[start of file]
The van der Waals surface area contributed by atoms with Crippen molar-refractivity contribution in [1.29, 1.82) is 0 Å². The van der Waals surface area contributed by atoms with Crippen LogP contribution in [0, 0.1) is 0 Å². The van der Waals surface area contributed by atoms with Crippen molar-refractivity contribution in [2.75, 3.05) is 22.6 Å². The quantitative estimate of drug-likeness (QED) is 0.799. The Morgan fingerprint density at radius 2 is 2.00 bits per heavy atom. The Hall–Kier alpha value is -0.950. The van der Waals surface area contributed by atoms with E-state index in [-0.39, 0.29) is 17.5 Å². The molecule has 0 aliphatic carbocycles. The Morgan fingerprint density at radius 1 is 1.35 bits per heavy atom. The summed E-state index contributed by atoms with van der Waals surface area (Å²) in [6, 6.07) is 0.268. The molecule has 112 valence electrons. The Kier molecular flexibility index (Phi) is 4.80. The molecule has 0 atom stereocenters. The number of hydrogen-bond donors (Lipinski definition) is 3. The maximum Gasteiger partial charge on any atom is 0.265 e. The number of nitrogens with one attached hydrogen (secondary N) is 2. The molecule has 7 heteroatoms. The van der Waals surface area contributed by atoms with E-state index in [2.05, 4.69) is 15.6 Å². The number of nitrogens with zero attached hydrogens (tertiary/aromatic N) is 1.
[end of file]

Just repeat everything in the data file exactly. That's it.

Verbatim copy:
The van der Waals surface area contributed by atoms with Crippen molar-refractivity contribution in [1.29, 1.82) is 0 Å². The van der Waals surface area contributed by atoms with Crippen LogP contribution in [0, 0.1) is 0 Å². The van der Waals surface area contributed by atoms with Crippen molar-refractivity contribution in [2.75, 3.05) is 22.6 Å². The quantitative estimate of drug-likeness (QED) is 0.799. The Morgan fingerprint density at radius 2 is 2.00 bits per heavy atom. The Hall–Kier alpha value is -0.950. The van der Waals surface area contributed by atoms with E-state index in [-0.39, 0.29) is 17.5 Å². The molecule has 0 aliphatic carbocycles. The Morgan fingerprint density at radius 1 is 1.35 bits per heavy atom. The summed E-state index contributed by atoms with van der Waals surface area (Å²) in [6, 6.07) is 0.268. The molecule has 112 valence electrons. The Kier molecular flexibility index (Phi) is 4.80. The molecule has 0 atom stereocenters. The number of hydrogen-bond donors (Lipinski definition) is 3. The maximum Gasteiger partial charge on any atom is 0.265 e. The number of nitrogens with one attached hydrogen (secondary N) is 2. The molecule has 7 heteroatoms. The van der Waals surface area contributed by atoms with E-state index in [2.05, 4.69) is 15.6 Å². The number of nitrogens with zero attached hydrogens (tertiary/aromatic N) is 1.